While out snowshoeing with a group of cub scouts on Saturday we came upon this owl imprint in the snow. It was a cool experience as I had been talking about owl imprints in the snow earlier on the hike. There were no small mammal tracks on top of the snow so I'm assuming it was going after an animal in a subnivean tunnel. Imagine the surprise when the tunnel collapsed and an owl came crashing through. You can see the hole where the owl's talons and body crashed through to the layer underneath.
There are really two prints in this photo. One print is from the initial impact of the bird and the other is from the take-off. In the initial impact, the owl's wings were more tucked in and it landed facing the top left corner of the photo. The leading edge of the wings dug in and made an arc on each side of the hole. When the bird took off it rotated so it was facing the top of the photo and with one strong wing flap took off. For take-off, the wings were fully extended and you can see the imprint from every primary feather (especially on the left wing.)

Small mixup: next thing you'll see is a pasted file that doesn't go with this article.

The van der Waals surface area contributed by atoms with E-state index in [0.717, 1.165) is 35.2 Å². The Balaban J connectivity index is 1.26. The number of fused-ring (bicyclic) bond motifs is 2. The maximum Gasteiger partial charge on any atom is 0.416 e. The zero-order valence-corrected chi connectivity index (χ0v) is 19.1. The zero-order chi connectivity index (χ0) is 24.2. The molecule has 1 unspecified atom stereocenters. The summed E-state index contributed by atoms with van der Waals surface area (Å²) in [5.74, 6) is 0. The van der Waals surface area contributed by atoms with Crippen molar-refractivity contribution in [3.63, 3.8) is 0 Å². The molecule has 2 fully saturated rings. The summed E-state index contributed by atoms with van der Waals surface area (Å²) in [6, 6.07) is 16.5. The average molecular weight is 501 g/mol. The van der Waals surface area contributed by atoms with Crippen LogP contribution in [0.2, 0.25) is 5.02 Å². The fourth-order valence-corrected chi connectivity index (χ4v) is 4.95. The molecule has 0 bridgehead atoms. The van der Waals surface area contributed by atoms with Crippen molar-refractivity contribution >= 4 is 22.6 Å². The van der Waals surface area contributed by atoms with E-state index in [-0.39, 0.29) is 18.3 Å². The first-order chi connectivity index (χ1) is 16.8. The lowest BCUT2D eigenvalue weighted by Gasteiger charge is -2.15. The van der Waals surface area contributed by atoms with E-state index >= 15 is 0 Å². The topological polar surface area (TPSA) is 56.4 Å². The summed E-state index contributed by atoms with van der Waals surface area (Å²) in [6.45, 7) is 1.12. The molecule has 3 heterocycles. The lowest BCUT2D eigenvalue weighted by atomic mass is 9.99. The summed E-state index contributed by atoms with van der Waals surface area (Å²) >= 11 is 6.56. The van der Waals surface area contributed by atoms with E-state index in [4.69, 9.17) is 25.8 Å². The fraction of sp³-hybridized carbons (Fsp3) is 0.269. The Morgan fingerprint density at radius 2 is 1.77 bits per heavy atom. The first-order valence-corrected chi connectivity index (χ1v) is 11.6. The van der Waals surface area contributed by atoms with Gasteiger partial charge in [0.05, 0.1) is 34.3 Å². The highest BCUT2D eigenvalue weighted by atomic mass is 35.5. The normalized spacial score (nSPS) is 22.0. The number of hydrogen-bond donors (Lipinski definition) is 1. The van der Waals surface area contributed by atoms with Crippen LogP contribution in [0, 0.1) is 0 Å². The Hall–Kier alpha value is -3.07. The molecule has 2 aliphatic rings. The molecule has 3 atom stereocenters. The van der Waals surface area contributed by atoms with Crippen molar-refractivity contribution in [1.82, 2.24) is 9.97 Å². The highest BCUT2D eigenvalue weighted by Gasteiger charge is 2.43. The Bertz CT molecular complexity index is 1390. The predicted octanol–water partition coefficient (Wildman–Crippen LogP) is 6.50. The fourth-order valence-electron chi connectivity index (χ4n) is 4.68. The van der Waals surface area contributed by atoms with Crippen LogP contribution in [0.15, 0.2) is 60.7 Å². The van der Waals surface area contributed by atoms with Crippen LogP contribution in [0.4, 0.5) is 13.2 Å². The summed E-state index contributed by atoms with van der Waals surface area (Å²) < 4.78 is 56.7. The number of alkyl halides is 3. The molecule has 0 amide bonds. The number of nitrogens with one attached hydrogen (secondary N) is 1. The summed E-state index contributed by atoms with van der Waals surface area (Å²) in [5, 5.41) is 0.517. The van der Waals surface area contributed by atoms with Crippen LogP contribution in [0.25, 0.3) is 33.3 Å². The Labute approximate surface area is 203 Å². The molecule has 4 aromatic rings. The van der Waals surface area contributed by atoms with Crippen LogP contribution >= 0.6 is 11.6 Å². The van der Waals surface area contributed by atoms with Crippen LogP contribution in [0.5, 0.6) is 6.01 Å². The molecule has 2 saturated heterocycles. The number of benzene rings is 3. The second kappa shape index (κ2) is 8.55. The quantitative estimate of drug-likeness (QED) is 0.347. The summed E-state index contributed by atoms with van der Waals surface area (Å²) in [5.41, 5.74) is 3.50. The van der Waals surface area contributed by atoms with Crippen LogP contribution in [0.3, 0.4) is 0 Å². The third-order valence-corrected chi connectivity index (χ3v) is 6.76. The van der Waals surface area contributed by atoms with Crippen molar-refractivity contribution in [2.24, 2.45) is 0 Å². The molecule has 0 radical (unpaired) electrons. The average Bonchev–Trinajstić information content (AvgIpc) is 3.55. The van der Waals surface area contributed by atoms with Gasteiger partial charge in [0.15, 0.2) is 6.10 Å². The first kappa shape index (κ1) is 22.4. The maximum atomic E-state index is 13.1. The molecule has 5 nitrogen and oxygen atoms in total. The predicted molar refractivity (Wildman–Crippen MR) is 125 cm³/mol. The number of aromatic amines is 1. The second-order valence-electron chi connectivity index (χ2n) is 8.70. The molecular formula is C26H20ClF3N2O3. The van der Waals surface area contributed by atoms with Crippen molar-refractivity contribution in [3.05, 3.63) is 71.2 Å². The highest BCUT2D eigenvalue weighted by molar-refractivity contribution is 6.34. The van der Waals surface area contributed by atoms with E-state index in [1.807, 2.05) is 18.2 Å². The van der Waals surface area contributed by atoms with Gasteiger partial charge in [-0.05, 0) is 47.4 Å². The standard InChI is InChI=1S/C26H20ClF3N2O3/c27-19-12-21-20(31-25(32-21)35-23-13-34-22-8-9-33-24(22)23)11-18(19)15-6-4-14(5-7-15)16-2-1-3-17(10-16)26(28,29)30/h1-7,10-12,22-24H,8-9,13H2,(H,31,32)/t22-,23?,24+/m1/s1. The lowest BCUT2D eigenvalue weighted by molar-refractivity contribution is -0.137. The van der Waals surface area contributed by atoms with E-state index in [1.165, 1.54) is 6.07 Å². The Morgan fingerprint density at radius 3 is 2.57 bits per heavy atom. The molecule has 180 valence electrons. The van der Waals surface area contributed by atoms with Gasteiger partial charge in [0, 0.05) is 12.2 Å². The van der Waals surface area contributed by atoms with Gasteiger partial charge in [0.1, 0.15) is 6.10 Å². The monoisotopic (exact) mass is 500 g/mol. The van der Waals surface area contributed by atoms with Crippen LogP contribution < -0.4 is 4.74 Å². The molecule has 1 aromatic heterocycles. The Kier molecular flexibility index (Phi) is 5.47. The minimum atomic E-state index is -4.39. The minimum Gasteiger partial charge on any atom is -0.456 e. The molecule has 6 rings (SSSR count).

Saturday evening I taught an astronomy program and there were at least two barred owls calling in response to our captive owl. As near as I could tell it was our owl that started the calling. It was magical to be standing under a clear star-lit sky showing the Orion Galaxy to kids while owls called from the dark woods. It's a rough job but someone has to do it.